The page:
San Diego Hospice Announces Intent to Close

Plan would transfer patients, staff and equipment to Scripps Health

San Diego Hospice announced today its plans to cease operations over the next 60 to 90 days as it seeks court approval for a plan that would allow for a smooth transition of patient care, and some of its employees to Scripps Health. The plan was part of a set of motions, the first of which will be filed today in U.S. Bankruptcy Court in San Diego by attorneys for San Diego Hospice.

“This is obviously a difficult decision for all of us associated with San Diego Hospice. The plan we have put forward will allow us to take immediate steps to stop incurring debt, which increases every day we remain in operation,” said Kathleen Pacurar, CEO of San Diego Hospice. “We are taking this course after many months of discussions to resolve our financial challenges, including talks with Scripps asking for their help. Our decision to file bankruptcy was based on our need to maintain continuity of patient care as we worked through the details of this plan. We believe this is the best course for our patients and their families, and for San Diego Hospice.”

Terms of the motions include Scripps’ offer to purchase San Diego Hospice’s hospital and headquarters building and to hire enough San Diego Hospice employees to care for current patients. Funds from the building purchase would be used by San Diego Hospice to pay for its operations and avoid taking on more debt as it winds down its business. The deal would also include Scripps’ purchase of San Diego Hospice’s electronic medical record license and associated computer equipment to allow for a smooth transition of patient care.

“San Diego Hospice has provided an important service to this community for many years and we are saddened that they are no longer able to continue their mission,” said Chris Van Gorder, president and CEO of Scripps Health. “In our talks with San Diego Hospice, we both agreed that we did not want to see patients fall through the cracks during this process, and we wanted to help as many hospice employees as we could. Our hope is that the court will accept the whole set of proposals so that there can be a smooth transition of care for these patients, and there are opportunities for San Diego Hospice staff to remain employed to continue providing that care.”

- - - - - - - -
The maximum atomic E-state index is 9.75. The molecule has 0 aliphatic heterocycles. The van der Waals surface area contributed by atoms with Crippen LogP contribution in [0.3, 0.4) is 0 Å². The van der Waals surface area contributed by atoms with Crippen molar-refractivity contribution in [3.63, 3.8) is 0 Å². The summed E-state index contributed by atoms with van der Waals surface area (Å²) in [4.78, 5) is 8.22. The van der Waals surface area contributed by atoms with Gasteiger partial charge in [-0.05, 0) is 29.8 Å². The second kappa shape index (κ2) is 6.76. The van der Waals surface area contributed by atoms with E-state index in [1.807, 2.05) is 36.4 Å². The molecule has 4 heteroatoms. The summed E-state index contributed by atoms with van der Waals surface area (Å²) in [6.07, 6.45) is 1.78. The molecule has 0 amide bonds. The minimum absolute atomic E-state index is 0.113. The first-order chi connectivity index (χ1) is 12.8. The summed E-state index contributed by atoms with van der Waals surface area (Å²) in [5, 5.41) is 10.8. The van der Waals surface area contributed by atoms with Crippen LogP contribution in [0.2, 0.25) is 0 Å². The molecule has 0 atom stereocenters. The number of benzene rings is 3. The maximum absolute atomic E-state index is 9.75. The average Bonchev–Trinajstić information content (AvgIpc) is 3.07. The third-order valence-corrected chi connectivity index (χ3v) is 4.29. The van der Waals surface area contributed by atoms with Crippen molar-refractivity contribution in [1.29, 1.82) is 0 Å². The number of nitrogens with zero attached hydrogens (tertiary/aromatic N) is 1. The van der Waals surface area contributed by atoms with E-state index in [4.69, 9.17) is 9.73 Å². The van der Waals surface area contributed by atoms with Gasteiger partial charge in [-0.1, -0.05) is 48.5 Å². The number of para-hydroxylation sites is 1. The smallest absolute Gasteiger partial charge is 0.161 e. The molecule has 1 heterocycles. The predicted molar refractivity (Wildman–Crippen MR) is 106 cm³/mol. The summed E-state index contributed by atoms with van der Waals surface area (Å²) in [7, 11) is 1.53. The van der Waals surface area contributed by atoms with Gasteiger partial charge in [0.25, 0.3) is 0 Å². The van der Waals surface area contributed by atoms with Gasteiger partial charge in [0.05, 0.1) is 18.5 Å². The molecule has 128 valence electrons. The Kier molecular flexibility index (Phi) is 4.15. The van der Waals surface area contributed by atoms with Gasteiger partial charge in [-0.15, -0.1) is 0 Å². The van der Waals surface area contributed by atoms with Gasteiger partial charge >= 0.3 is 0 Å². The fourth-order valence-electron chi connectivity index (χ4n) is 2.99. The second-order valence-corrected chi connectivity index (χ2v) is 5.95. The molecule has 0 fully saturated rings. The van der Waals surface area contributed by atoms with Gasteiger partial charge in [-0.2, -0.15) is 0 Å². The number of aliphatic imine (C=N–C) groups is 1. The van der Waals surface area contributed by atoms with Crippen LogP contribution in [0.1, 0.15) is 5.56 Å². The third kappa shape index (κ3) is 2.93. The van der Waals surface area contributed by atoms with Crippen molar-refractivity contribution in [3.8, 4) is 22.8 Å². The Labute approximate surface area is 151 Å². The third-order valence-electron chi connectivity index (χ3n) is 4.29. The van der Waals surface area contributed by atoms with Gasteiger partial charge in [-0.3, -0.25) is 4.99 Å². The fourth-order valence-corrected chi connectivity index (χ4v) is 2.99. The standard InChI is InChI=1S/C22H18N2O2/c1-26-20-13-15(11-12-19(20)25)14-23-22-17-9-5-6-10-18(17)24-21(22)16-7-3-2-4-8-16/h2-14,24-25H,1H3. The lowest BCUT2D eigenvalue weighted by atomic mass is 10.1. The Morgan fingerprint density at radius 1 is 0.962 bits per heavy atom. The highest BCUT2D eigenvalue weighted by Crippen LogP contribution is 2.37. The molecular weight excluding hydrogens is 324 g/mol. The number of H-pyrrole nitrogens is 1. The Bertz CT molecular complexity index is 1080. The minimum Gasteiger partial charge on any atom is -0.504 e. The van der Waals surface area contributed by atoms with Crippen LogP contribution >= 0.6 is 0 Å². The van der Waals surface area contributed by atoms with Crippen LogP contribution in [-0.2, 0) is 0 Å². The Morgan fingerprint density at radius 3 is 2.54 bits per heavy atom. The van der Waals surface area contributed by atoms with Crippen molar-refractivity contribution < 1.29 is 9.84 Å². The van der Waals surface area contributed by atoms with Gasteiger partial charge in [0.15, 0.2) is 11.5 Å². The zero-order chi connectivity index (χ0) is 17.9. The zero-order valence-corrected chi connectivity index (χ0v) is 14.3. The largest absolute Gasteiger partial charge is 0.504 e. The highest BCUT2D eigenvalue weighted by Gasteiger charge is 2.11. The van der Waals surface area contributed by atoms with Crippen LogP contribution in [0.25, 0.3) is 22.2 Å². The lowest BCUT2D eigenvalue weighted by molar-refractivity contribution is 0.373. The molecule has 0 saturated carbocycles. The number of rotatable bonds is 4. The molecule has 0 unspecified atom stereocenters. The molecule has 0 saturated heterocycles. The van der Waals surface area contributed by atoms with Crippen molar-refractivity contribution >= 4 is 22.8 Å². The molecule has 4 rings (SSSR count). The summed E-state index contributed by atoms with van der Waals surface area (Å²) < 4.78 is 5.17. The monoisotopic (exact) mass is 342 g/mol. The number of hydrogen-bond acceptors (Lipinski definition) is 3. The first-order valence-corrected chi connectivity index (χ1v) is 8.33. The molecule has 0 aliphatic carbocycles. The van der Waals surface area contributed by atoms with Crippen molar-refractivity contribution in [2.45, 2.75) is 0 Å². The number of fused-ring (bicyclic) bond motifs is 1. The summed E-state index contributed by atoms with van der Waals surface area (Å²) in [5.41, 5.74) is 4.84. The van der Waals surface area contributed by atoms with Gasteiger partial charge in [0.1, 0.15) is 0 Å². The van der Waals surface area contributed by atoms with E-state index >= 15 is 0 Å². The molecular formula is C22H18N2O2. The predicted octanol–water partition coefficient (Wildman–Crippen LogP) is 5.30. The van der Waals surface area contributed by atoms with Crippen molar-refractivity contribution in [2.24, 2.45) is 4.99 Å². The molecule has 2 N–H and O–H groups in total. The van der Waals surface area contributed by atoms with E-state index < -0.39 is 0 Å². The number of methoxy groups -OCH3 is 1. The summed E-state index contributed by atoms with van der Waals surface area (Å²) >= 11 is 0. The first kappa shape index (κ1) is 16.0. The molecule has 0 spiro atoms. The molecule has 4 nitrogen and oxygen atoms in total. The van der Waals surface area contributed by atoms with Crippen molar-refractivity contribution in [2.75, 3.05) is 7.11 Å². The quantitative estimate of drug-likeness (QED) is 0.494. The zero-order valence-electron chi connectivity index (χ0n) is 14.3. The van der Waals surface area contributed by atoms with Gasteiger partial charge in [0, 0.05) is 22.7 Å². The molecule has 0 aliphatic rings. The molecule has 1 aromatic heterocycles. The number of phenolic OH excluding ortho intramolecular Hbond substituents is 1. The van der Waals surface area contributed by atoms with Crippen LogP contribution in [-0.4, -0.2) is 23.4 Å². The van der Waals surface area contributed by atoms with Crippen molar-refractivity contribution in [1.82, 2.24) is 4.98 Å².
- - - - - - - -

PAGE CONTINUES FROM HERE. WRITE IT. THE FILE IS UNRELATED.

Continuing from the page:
If the proposals are accepted by the court, it is anticipated that within the 30 days following the court’s decision, San Diego Hospice and Scripps Health will agree to the details of the transition plan and the transition of some employees and those patients who choose Scripps as their hospice care provider.

“We have a longstanding positive relationship with Scripps, which has been a strong partner as well as San Diego Hospice’s largest referral source for many years,” said Pacurar. “We encouraged Scripps to begin providing hospice services when we became unsure of our ability to continue to meet our patients’ needs in the future, and we feel Scripps is in the best position to meet the needs of our patients and the community.”

On Feb. 4, Horizon Hospice in Poway joined Scripps, providing Scripps with a license to offer hospice care. Adding hospice services to Scripps’ already well-respected palliative care and home health programs fits with the health system’s focus on meeting all the health care needs of its patients.

Learn more about Scripps Health.

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Janice Collins
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